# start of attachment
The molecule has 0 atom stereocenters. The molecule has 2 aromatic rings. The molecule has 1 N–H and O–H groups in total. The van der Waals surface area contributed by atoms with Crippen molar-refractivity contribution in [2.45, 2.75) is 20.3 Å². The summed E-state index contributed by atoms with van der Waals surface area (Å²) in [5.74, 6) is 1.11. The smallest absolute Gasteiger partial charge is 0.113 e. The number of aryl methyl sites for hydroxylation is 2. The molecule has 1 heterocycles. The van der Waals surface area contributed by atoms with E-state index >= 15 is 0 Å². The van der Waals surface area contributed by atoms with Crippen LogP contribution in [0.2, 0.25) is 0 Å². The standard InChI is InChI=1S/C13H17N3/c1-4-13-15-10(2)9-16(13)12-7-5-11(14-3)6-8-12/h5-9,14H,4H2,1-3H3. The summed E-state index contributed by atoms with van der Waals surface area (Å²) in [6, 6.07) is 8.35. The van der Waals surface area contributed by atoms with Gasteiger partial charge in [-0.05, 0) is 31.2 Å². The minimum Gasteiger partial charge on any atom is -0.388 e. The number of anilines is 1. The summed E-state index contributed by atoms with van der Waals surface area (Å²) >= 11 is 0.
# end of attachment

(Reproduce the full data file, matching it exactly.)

The molecule has 0 atom stereocenters. The molecule has 2 aromatic rings. The molecule has 1 N–H and O–H groups in total. The van der Waals surface area contributed by atoms with Crippen molar-refractivity contribution in [2.45, 2.75) is 20.3 Å². The summed E-state index contributed by atoms with van der Waals surface area (Å²) in [5.74, 6) is 1.11. The smallest absolute Gasteiger partial charge is 0.113 e. The number of aryl methyl sites for hydroxylation is 2. The molecule has 1 heterocycles. The van der Waals surface area contributed by atoms with E-state index >= 15 is 0 Å². The van der Waals surface area contributed by atoms with Crippen LogP contribution in [0.2, 0.25) is 0 Å². The standard InChI is InChI=1S/C13H17N3/c1-4-13-15-10(2)9-16(13)12-7-5-11(14-3)6-8-12/h5-9,14H,4H2,1-3H3. The summed E-state index contributed by atoms with van der Waals surface area (Å²) in [6, 6.07) is 8.35. The van der Waals surface area contributed by atoms with Gasteiger partial charge in [-0.05, 0) is 31.2 Å². The minimum Gasteiger partial charge on any atom is -0.388 e. The number of anilines is 1. The summed E-state index contributed by atoms with van der Waals surface area (Å²) >= 11 is 0.